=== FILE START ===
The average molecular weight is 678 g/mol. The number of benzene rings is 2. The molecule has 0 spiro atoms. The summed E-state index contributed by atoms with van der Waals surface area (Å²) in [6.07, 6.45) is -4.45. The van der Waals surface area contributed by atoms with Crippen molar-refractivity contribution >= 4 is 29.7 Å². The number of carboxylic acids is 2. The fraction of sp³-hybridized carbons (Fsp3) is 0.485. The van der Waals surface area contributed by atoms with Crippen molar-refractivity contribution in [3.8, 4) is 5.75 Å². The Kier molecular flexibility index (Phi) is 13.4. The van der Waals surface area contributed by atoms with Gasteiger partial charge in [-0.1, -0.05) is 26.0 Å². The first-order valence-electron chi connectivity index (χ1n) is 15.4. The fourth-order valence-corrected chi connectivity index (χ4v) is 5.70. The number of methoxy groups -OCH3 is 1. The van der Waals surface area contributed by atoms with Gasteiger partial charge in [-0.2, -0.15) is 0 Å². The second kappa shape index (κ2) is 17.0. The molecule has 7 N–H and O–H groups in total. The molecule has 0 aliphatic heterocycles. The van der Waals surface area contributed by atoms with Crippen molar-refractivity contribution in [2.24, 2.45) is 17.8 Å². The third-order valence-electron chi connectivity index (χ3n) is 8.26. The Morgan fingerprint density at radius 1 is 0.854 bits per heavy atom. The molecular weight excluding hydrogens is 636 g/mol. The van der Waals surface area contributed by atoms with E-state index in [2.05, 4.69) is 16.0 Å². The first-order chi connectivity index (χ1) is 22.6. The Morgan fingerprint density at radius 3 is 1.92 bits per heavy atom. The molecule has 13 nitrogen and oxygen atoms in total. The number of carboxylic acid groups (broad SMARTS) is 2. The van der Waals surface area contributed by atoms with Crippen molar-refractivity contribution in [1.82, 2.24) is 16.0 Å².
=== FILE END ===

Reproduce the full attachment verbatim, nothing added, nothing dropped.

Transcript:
The average molecular weight is 678 g/mol. The number of benzene rings is 2. The molecule has 0 spiro atoms. The summed E-state index contributed by atoms with van der Waals surface area (Å²) in [6.07, 6.45) is -4.45. The van der Waals surface area contributed by atoms with Crippen molar-refractivity contribution >= 4 is 29.7 Å². The number of carboxylic acids is 2. The fraction of sp³-hybridized carbons (Fsp3) is 0.485. The van der Waals surface area contributed by atoms with Crippen molar-refractivity contribution in [3.8, 4) is 5.75 Å². The Kier molecular flexibility index (Phi) is 13.4. The van der Waals surface area contributed by atoms with Gasteiger partial charge in [-0.1, -0.05) is 26.0 Å². The first-order valence-electron chi connectivity index (χ1n) is 15.4. The fourth-order valence-corrected chi connectivity index (χ4v) is 5.70. The number of methoxy groups -OCH3 is 1. The van der Waals surface area contributed by atoms with Gasteiger partial charge in [-0.2, -0.15) is 0 Å². The second kappa shape index (κ2) is 17.0. The molecule has 7 N–H and O–H groups in total. The molecule has 0 aliphatic heterocycles. The van der Waals surface area contributed by atoms with Crippen molar-refractivity contribution in [2.24, 2.45) is 17.8 Å². The third-order valence-electron chi connectivity index (χ3n) is 8.26. The Morgan fingerprint density at radius 1 is 0.854 bits per heavy atom. The molecular weight excluding hydrogens is 636 g/mol. The van der Waals surface area contributed by atoms with E-state index in [2.05, 4.69) is 16.0 Å². The first-order chi connectivity index (χ1) is 22.6. The Morgan fingerprint density at radius 3 is 1.92 bits per heavy atom. The molecule has 13 nitrogen and oxygen atoms in total. The number of carboxylic acid groups (broad SMARTS) is 2. The van der Waals surface area contributed by atoms with Crippen molar-refractivity contribution in [1.82, 2.24) is 16.0 Å².